I know that you are growing up in an age of unprecedented self-absorption and increasing (like, off the charts!) narcissism, so it's natural that you might want to post your every feeling and experience online. You are a kid in a new world, I get it. These days, it's not enough to just call your one good friend and share your heartache like a more dignified, gray-haired older person might have done back in their day. You know, using those antique telephones- hey, we used to have outrageously long extension cords for those so you could take it into your room... or the wall-mounted ones had super-long spiral cords so you could hide behind the island in the kitchen to talk with some pretense of privacy. We all did this when Dad and I were kids. We'd call a friend and talk when we had something to share.

Now, your words can reach so many people at one time. An image can go out to the masses in as much time as it takes for me to blink. Which is why I feel I must, must caution you against one of the most stomach-twisting trends of self-expression possible:

The crying selfie.

I'm sorry, young man, but there is nothing that screams "not ready for technology" more than this horrid misuse of social media. Please, if you are upset, come talk to myself or your father. We will likely be sympathetic, we will try not to point out the lesson within your disappointment too, too hard, and I can nearly guarantee that there could be some ice cream in it for you if you look sad enough. Come talk to us, or call up a friend if you need to talk.  We won't hover, we will let you talk without interruption, even if it is on the landline. We have progressed to the cordless phone, so you can take it into your room. Yippee!

Non-judgmental listening, ice cream, the promise of unlimited phone use on the landline... all of that. So long as you promise us-- please promise us-- not to go posting sad pictures of yourself online. Because every time I see one, I have to wonder: why the hell is this kid's parents letting them post these horrible pictures of themselves in all their pain and woe? Who forgot to teach that kid to have enough regard and respect for themselves so as not to make a spectacle out of a hard moment? This is akin to the sad sack girl at a party, crying in the corner to get attention. Young son of mine, we all see through that girl. Let me be blunt: if she really, truly felt like such shit about something so gut-wrenchingly heartbreaking that she has to be sobbing at someone else's event, she should have stayed home. Instead of using good social judgment (not to mention manners) and staying home, she brought her need for a pity party along and is now going to be the downer in the corner whom everyone 'checks on' but no one really has much empathy for.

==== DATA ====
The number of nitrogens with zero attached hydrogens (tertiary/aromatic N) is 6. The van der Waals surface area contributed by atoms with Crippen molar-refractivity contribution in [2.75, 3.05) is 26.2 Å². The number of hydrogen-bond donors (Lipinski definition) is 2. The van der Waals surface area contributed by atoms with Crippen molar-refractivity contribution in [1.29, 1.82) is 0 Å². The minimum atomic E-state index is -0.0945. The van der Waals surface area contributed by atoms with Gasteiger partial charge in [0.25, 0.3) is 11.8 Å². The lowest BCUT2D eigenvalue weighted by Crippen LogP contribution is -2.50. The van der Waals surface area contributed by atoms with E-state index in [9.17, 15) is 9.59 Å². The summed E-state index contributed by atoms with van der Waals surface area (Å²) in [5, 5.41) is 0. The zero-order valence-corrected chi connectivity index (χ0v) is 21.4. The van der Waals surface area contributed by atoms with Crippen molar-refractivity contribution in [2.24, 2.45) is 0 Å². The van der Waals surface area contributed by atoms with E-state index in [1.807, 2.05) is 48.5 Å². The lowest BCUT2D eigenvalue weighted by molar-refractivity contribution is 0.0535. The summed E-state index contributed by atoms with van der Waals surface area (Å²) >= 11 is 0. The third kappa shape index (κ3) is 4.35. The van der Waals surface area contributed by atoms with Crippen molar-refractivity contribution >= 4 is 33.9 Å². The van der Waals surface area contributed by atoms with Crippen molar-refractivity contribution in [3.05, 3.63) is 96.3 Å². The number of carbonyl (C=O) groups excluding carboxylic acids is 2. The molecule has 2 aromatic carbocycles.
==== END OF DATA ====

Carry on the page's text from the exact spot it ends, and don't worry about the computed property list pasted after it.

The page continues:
Truthfully, when we see attention-crying in a social situation, it's all just ugly and awkward and we wish that it would Just Go Away. 

This is what I want you to think about if you are ever tempted to post a crying selfie pic:

1. Did you do the necessary problem-solving that was available? In short, are you crying over spilt milk when you have a clean-up rag in your hand? 

2. Are you making a mountain out of a molehill?  That is to say, have you zoomed in on your sad moment to the point that you are magnifying the situation all out of proportion?

3. Did you check your pulse before you send that weepie picture of yourself? That means two things: First,you are still alive and therefore this is not the end of the world as you might, in your youth, perceive it to be. Second, it means that you are still among the living and will therefore be alive as your peers mock you for it. 

4. Whatever it is that is hurts so bad for you now is probably going to be small potatoes compared to the pain and loss you will experience as an adult. Not that adult upset is superior, but it usually has more catastrophic consequences. (Unless the adult is a Drama Queen, then of course all bets are off.) The heartbreaks and disappointments of today are practice to make you stronger for the stomach-lurching future disasters of adulthood. Learning to cope with them in a dignified manner as a young person will be of benefit in the future when the stakes are higher and the degree of maturity in how you handle disappointment will have far more impact on how things shake out than then do now.

All that to say, son, no crying selfie pictures. None. This will only show a lack of character, lack of good judgment, and result in my saying "Well, why don't you just put it on a billboard in the middle of town?" before I take away every possible access to social media  you might have. Seriously, sweetie, don't mess with me on this one. No Crying Selfies. Period. If I have to explain any further why the Crying Selfie is so bad, we'll also be discussing the virtues of having a shred of dignity and a modicum of self-respect. And likely finding a therapist who will be able to teach you how to deal with disappointment old-school style, like crying in your room, slamming doors and screaming "My life is over! OVER!" at the top of your lungs the way we did back in the day. Real, authentic teenage anger. Dad and I can deal with this. We can even deal with few expletives if you are detailing why life isn't 'fair' at that moment. 

That's the deal: you get to scream and curse if it's truly necessary. Be undignified at home, with us. We've even seen you do some pretty embarrassing stuff when you were little, so this is really not going to phase us. (Oh, and we didn't take a picture of it and send it to everyone. We have practice in preserving your dignity.) No crying selfies, 'kay?

We love you or we wouldn't care enough to say no. 
Mama